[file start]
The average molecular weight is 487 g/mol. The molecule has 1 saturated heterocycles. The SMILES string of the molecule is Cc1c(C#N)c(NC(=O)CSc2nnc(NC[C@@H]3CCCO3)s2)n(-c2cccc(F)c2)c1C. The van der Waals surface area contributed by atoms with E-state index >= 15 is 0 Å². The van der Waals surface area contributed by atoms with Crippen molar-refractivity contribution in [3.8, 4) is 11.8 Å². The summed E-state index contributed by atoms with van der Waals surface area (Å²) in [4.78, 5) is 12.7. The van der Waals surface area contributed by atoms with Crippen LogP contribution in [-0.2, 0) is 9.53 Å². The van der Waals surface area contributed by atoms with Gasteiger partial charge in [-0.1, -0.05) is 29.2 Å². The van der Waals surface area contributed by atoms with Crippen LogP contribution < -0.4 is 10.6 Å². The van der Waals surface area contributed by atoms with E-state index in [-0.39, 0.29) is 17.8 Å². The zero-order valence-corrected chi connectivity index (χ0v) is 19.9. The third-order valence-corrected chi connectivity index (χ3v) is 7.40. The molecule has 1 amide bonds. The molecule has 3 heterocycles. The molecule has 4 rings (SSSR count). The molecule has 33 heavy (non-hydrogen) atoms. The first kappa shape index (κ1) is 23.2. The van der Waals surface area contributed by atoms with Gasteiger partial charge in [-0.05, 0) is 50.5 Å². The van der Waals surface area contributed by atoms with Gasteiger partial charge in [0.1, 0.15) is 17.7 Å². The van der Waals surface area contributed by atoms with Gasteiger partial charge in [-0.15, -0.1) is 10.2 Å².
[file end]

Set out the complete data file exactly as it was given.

The average molecular weight is 487 g/mol. The molecule has 1 saturated heterocycles. The SMILES string of the molecule is Cc1c(C#N)c(NC(=O)CSc2nnc(NC[C@@H]3CCCO3)s2)n(-c2cccc(F)c2)c1C. The van der Waals surface area contributed by atoms with E-state index >= 15 is 0 Å². The van der Waals surface area contributed by atoms with Crippen molar-refractivity contribution in [3.8, 4) is 11.8 Å². The summed E-state index contributed by atoms with van der Waals surface area (Å²) in [4.78, 5) is 12.7. The van der Waals surface area contributed by atoms with Crippen LogP contribution in [-0.2, 0) is 9.53 Å². The van der Waals surface area contributed by atoms with Gasteiger partial charge in [-0.1, -0.05) is 29.2 Å². The van der Waals surface area contributed by atoms with Crippen LogP contribution < -0.4 is 10.6 Å². The van der Waals surface area contributed by atoms with E-state index in [-0.39, 0.29) is 17.8 Å². The zero-order valence-corrected chi connectivity index (χ0v) is 19.9. The third-order valence-corrected chi connectivity index (χ3v) is 7.40. The molecule has 1 amide bonds. The molecule has 3 heterocycles. The molecule has 4 rings (SSSR count). The molecule has 33 heavy (non-hydrogen) atoms. The first kappa shape index (κ1) is 23.2. The van der Waals surface area contributed by atoms with Gasteiger partial charge in [-0.05, 0) is 50.5 Å². The van der Waals surface area contributed by atoms with Gasteiger partial charge in [0.1, 0.15) is 17.7 Å². The van der Waals surface area contributed by atoms with Gasteiger partial charge in [-0.15, -0.1) is 10.2 Å².